24 November 2021
24 November marks five years since the Colombian Government signed a historic peace deal with the then-FARC guerrilla group.
“There have been some advances, but progress is too slow,” says Alejandro Perez, from Caritas Colombia.
“The biggest obstacle for the implementation of the peace deal are the continued attacks and murders of community leaders, victims and human rights defenders.”
“The FARC has left many rural areas but the government hasn’t been able to occupy them, leaving a vacuum where armed groups have moved in and are using the land to grow illicit crops, mining and logging."
"These have all increased deforestation,” says Alejandro Perez, who recently attended COP26 in Glasgow to speak about the impact of the climate crisis in Colombia.
"In Colombia, you can’t talk about climate change without talking about the implementation of the peace deal."
“We need to strengthen the implementation of the peace deal, particularly on the issues of land and providing alternative livelihoods in rural areas."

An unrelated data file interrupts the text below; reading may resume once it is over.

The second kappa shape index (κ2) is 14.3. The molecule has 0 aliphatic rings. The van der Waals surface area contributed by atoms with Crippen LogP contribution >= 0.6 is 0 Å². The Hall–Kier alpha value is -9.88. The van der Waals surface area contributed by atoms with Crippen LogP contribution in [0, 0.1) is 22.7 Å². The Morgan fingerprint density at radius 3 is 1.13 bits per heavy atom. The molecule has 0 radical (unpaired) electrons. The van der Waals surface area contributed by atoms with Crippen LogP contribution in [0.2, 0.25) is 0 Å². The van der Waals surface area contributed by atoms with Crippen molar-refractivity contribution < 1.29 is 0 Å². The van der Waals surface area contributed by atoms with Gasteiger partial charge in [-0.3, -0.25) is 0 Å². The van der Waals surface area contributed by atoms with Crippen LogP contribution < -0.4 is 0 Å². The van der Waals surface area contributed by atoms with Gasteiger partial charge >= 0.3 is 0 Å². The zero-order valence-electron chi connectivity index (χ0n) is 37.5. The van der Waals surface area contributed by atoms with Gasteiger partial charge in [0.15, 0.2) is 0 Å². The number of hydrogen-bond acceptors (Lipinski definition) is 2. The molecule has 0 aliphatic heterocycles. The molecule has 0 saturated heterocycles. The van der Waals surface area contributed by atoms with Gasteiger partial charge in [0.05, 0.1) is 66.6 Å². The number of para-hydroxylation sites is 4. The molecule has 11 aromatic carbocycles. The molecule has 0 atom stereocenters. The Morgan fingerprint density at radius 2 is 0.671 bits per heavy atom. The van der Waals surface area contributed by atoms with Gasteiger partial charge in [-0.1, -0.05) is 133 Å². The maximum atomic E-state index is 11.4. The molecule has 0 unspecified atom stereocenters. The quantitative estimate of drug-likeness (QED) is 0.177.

In 2012, after 5 decades of internal armed conflict, peace talks between the Colombian Government and the formerly largest guerrilla group, the Revolutionary Armed Forces of Colombia (FARC), began. Four years of negotiations later, a final peace agreement was signed on 24 Nov 2016. Colombia then began the long process of establishing sustainable peace.
“Colombia’s peace deal put the victims of the armed conflict at it centre,” says Ulrike Beck, CAFOD’s Colombia Programme Officer.
“Next year’s parliamentary election will see the creation of 16 additional seats in the Colombian House of Representatives for victims of the armed conflict from 167 municipalities. This is an important step towards participation and continuing the peace process; however, community leaders standing for these elections will face threats, among other challenges.
“Standing up for peace and reconciliation in Colombia can be a deadly job,” says Ulrike Beck. “CAFOD calls on the international community to monitor the security of victim leaders in next year’s elections and urges the Colombian Government to guarantee their safety.
“We must continue to hope and pray for peace in Colombia, supporting efforts of reconciliation.”
Notes to editors:
CAFOD is the Catholic Agency for Overseas Development. It works with communities across Africa, Asia and Latin America to fight poverty and injustice. The agency works with people in need regardless of race, gender, religion or nationality (cafod.org.uk).
For media enquiries please contact Laura Ouseley, firstname.lastname@example.org, +44(0)7909 875 956. CAFOD out-of-hours media phone: +44 (0)7919 301 429.